Bitmaps stored inside encrypted backup files could be vulnerable to a sophisticated ‘comparison' attack, a German security researcher has discovered.
In a new paper, Bernd Roellgen of Munich-based encryption outfit PMC Ciphers, explains how it is possible to compare an encrypted backup image file made with almost any commercial encryption program or algorithm to an original that has subsequently changed so that small but telling quantities of data 'leaks'.
The problem is that bitmaps often display low levels of entropy, such as would be the case in pictures taken at night with large areas of high contrast. Roellgen's attack is based on comparing two volumes encrypted into scrambled ciphertext using the same symmetric or 'static' key, where the original subsequently has new files added. This yields a pattern of structured similarities and differences that can be used to reveal some of the original information in plaintext form.
The attack doesn't work for other types of data, for instance text files, because the entropy levels are too high. But it is believed to effect almost any encryption program currently on sale as long as the two volumes being compared use the same encryption key whilst being slightly different from one another.
The vulnerability will interest anyone storing image data in backup files, because it raises a small but theoretically significant level of doubt about their security under everyday circumstances. The technique could also have interesting implications for police investigations where officials suspect 'invisible' data to be encrypted inside already encrypted volumes.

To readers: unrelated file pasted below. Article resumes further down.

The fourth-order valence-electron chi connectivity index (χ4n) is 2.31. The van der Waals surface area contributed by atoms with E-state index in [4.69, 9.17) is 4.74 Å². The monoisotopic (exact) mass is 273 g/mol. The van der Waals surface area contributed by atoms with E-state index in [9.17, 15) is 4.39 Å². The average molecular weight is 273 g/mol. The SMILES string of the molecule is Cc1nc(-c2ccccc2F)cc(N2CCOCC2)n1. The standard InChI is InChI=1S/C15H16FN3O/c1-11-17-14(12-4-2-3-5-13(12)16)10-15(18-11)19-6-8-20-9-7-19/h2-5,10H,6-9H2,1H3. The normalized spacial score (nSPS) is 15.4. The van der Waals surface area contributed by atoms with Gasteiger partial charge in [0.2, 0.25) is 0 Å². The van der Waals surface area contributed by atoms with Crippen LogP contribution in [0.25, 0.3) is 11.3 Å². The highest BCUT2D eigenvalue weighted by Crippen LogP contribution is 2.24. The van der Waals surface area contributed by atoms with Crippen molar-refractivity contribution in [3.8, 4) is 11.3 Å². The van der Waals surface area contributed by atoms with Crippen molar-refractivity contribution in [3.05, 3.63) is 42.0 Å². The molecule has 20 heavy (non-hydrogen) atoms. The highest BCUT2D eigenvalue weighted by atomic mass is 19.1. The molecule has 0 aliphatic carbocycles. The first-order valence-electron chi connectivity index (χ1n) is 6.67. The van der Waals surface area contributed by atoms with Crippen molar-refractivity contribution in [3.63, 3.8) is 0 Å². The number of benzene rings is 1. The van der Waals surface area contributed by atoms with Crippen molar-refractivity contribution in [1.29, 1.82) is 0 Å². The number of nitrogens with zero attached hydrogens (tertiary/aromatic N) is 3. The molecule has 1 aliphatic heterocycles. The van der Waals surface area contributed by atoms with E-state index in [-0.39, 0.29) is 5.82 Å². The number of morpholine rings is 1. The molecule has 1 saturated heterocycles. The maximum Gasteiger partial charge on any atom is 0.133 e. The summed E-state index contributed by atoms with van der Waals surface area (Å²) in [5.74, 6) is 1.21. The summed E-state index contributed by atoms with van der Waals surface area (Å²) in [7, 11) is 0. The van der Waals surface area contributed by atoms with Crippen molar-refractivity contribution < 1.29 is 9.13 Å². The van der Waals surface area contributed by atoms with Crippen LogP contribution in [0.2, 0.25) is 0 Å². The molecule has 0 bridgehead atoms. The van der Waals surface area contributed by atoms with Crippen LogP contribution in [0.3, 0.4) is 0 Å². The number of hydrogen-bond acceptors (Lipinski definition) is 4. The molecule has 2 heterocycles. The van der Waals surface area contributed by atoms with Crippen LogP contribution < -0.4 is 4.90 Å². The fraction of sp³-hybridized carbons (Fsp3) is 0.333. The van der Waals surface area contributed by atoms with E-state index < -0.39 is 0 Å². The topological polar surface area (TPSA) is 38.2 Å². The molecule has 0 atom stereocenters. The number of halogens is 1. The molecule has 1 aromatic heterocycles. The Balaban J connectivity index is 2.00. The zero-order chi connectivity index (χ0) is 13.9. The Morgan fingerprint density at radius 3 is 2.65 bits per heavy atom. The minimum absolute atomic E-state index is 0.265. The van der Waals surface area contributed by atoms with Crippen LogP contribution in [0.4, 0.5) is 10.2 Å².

At the moment, police expend considerable effort trying to crack encrypted volumes. The problem is that a sophisticated criminal can hide an independently encrypted volume inside this master volume, and simply deny its existence, knowing that it cannot be detected.
But if the police have access to two backup volumes created with a single key, one of which has changed over time, Roellgen's technique can be used to compute that such a volume must exist within the primary volume. Although police cannot decipher the data, they can at least know that it is being hidden.
"Generally all disk encryption programs that are available on the market seem to contain this security hole," comments Roellgen in his paper. "The attack has been proven for a number of popular and commercially available OTFE (on-the-fly encryption) software packages," he says.
The defence against the attack is simply to make sure that each encrypted backup file uses an independent key, something Roellgen had made mandatory in his own company's encryption utility, TurboCrypt.
The attack's success can be seen in a website demonstration where it is used to reveal the outline of a single image file hacked open using the technique.
Last month, PMC Ciphers demonstrated TurboCrypt's defence against another great weakness of encryption software, Trojan keyloggers, which can be used to record the encryption key as it is being entered.